Crypto regulation in the world: weekly digest #19
The TokenScope Team offers an overview of legislative initiatives and innovations in the field of government regulation for cryptocurrencies. The highlight of the past week.
A few times after the Hong Kong’s authorities have revealed their plan to legalize the retail trading of cryptocurrencies through a mandatory licensing program, the government of China’s Special Administrative Region issued a new Policy Statement on development of Virtual Assets.
According to the document, Hong Kong is open and inclusive towards the global community of innovators engaging in virtual assets businesses. The Hong Kong’s Government, in conjunction with the financial regulators, are working towards providing a facilitating environment for promoting sustainable and responsible development of the virtual assets sector in Hong Kong. It is stated that currently Hong Kong’s regulators are discussing a new licensing regime for virtual asset service providers (VASPs) and ready to engage with global VA Exchanges and invite them to set foot in Hong Kong for new business opportunities.
The Securities and Futures Commission of Hong Kong noted that the city is also open to crypto exchange traded funds (ETFs) and promised to ensure appropriate regulatory mechanisms and investor protection.
The Government and the regulators are exploring a number of pilot projects to test the technological benefits brought by VA and their further applications in the financial markets. These projects include non-fungible token (NFT) issuance for Hong Kong Fintech Week 2022, Green bond tokenization, and e-HKD.
TokenScope team believes that the change in the regulation of cryptocurrencies in Hong Kong is associated with a general policy easing of the Chinese authorities regarding cryptocurrencies. China, where cryptocurrencies have been banned since 2021, may have begun to reconsider its position and wants to compete with other Asian states, where cryptocurrencies already play an important role in the economy. After the ban on cryptocurrencies in China, many VA businesses were forced to move to other countries, primarily to Singapore.
South Korean authorities decided to toughen punishment for crimes involving digital currencies after more and more citizens have become victims of hackers and scammers. The country’s The Financial Services Commission (FSC) is developing a mechanism for monitoring activity in the cryptosphere together with representatives of the blockchain industry. With its help, the authorities will be able not only to track and stop transactions involving scammers and hackers, but also to counteract the manipulation of prices for cryptocurrencies. Particular attention will be paid to interaction with VASPs in order to strengthen control over users.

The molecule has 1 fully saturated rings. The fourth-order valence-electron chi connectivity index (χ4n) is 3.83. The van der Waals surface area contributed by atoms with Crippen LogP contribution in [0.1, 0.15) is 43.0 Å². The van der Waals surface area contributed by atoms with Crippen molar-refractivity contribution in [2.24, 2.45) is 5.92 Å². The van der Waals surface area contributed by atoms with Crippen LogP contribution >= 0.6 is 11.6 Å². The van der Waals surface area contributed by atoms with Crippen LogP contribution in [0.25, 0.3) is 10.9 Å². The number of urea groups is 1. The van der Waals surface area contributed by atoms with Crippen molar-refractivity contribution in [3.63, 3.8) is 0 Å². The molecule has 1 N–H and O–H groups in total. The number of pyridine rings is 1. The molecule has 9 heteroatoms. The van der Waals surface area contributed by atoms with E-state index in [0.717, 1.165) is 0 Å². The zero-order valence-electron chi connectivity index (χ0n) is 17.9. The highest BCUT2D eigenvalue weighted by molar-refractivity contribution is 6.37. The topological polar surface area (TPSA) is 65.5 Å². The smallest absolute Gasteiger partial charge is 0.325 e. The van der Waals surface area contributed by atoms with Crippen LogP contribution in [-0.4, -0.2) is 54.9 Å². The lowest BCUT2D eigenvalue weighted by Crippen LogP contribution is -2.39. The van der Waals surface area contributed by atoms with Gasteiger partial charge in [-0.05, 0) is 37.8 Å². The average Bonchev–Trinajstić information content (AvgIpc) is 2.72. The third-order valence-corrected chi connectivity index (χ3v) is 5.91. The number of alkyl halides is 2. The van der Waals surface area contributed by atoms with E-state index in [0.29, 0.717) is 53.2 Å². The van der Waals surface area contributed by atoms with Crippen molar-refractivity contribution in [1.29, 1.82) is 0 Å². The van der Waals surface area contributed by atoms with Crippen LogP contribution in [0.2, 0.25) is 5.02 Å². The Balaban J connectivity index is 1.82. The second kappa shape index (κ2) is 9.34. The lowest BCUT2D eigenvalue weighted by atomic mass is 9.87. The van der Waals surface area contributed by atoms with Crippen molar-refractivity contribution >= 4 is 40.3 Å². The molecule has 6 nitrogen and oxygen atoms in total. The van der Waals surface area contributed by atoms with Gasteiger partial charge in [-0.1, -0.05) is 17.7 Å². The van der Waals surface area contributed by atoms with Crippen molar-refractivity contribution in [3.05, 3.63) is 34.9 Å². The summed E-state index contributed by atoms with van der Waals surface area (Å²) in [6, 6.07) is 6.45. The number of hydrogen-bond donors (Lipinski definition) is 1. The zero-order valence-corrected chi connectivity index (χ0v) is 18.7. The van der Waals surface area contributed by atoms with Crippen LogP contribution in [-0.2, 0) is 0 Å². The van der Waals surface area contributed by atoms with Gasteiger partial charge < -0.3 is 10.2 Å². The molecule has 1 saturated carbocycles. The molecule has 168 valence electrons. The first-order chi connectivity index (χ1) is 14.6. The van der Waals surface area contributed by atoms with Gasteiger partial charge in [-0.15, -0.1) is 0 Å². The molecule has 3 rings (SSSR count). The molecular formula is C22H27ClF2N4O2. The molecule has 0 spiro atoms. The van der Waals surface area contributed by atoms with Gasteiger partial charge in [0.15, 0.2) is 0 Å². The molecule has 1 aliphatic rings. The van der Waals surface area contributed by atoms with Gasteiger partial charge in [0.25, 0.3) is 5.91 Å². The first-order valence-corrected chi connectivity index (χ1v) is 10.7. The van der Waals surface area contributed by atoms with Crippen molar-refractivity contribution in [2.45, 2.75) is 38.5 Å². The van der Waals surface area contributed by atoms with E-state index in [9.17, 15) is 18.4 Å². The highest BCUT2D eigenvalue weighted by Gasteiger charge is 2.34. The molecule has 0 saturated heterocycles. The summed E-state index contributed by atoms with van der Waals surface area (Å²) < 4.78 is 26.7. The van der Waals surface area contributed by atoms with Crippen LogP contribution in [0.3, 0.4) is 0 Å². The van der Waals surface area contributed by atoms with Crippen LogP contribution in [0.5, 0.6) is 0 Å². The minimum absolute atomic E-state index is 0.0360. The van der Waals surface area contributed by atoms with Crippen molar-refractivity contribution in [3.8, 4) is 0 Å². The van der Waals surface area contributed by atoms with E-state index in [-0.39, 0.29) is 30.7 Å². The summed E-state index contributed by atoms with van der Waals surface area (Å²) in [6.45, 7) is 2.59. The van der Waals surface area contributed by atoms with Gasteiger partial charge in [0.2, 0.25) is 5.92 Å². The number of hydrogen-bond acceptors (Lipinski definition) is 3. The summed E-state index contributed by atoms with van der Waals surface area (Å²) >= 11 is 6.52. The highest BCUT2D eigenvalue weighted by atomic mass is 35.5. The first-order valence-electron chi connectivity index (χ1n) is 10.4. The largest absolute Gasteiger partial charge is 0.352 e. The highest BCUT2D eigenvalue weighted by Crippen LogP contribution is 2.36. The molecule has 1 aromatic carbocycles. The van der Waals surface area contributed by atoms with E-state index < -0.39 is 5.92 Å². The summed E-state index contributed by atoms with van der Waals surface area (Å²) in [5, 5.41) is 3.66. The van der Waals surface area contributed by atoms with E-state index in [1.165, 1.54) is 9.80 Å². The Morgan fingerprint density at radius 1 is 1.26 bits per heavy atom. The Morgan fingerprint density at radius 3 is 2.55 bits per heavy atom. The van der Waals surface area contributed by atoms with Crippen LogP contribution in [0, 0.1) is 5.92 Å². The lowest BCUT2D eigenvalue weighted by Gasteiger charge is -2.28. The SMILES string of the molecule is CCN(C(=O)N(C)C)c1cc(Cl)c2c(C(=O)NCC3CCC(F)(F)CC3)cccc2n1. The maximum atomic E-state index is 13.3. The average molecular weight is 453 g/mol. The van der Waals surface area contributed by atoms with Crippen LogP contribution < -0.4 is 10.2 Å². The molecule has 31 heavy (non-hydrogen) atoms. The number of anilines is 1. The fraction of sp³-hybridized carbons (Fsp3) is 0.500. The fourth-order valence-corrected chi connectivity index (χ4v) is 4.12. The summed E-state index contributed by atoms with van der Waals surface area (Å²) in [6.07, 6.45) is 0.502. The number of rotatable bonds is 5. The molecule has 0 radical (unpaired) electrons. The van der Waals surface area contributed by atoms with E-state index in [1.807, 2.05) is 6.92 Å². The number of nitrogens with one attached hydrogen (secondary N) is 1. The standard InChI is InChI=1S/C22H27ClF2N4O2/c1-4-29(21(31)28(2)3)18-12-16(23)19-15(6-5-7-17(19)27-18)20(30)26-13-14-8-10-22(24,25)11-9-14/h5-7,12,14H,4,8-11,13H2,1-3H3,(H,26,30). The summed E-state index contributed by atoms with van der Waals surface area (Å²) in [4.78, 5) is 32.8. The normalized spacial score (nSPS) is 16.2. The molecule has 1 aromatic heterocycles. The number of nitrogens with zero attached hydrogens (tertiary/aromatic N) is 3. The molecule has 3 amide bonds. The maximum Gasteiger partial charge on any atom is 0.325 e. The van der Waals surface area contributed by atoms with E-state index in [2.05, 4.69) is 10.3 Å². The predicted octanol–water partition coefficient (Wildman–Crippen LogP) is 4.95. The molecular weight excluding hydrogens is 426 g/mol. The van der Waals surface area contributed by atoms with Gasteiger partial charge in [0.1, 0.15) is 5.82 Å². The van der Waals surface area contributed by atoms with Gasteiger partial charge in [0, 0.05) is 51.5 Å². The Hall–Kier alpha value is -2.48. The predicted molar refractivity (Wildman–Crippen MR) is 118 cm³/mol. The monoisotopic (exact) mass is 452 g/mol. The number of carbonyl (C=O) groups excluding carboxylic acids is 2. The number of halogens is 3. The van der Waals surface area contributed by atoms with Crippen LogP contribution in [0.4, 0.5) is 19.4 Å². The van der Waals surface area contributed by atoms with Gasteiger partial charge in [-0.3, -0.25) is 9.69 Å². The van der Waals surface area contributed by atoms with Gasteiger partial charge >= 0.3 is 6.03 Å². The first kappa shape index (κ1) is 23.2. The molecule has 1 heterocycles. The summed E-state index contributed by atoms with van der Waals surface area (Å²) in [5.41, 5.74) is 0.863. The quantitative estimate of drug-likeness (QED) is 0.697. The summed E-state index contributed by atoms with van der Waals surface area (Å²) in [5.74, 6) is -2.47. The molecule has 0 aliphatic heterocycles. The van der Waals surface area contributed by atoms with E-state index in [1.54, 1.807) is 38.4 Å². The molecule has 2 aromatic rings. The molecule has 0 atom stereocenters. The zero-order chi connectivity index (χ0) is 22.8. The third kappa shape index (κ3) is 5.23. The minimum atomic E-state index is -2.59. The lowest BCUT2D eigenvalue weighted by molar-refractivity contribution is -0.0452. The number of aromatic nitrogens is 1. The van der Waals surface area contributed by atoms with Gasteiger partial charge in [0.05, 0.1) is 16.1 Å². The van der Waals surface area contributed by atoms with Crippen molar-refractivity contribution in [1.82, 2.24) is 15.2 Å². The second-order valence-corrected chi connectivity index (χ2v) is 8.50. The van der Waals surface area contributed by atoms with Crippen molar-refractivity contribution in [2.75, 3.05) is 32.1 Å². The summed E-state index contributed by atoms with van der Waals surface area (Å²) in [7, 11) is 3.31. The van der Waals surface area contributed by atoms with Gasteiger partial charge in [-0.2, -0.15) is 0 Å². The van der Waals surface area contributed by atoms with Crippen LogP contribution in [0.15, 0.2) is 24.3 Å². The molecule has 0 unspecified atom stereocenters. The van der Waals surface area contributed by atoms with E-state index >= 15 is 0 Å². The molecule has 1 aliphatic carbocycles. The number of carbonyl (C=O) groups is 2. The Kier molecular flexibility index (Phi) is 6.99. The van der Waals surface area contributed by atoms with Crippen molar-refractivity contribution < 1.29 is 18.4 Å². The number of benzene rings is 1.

Also, the country’s government in cooperation with financial regulators and VA businesses, is preparing a new bill on digital assets, which should guarantee the safety of investors. It should be presented in 2023.
The European Parliament has postponed to 2023 the final vote on the MiCA cryptocurrency regulation bill. Earlier, on October, members of the European Parliament’s Committee supported the document by a majority of votes and final approval was expected at the plenary meeting in November. The representative of the parliament specified that the bill needs to be translated into the 24 official languages of the EU. As far as the text is technical and long the final voting is going to take place in February next year.
Un the UK members of the House of Commons announced that they plan to examine the market for non-fungible tokens (NFTs). Parliamentarians initiated an investigation to identify possible risks and benefits of such assets.
The process will be led by the Department of Digital, Culture, Media and Sports (DCMS), which plans to reveal the potential dangers and benefits of NFTs for investors. The results of the investigation will be considered by the UK Treasury and in the future will be used to develop special bill to regulate the NFT industry.
Moreover the UK authorities have taken the first step towards restricting crypto advertising. The corresponding bill was approved by the legal committee of the Parliament. In the Bill in addition to mandatory licensing of blockchain companies, the authorities want to regulate the publication of content that promotes cryptocurrency investments.
The bill not only limits the opportunities for advertisers, but also aims to legalize stablecoins as a means of payment. Companies that don’t have a license will not be able to offer virtual currency services in the UK.
News from other countries:
- India has officially applied a tax on cryptocurrency transactions. The country's parliament set it at 30%. This is one of the highest taxes on cryptocurrency transactions in the world.
- Switzerland has introduced mandatory KYC procedures for individuals that perform transaction in cryptocurrency in the amount of 1000 Swiss Francs and above ($ 1,000). VASP customers will be required to verify their identity if they make transactions totaling 1 000 Swiss Francs within a month when exchanging cryptocurrency for cash or another form of money.
- The Canadian authorities announced the start of consultations on cryptocurrencies, stablecoins and CBDC. The industry’s experts will study the possible risks associated with crypto assets and will give their proposals to country’s financial regulators.
We continue to highlight the news of the world of crypto regulation worldwide. Stay tuned for the latest news!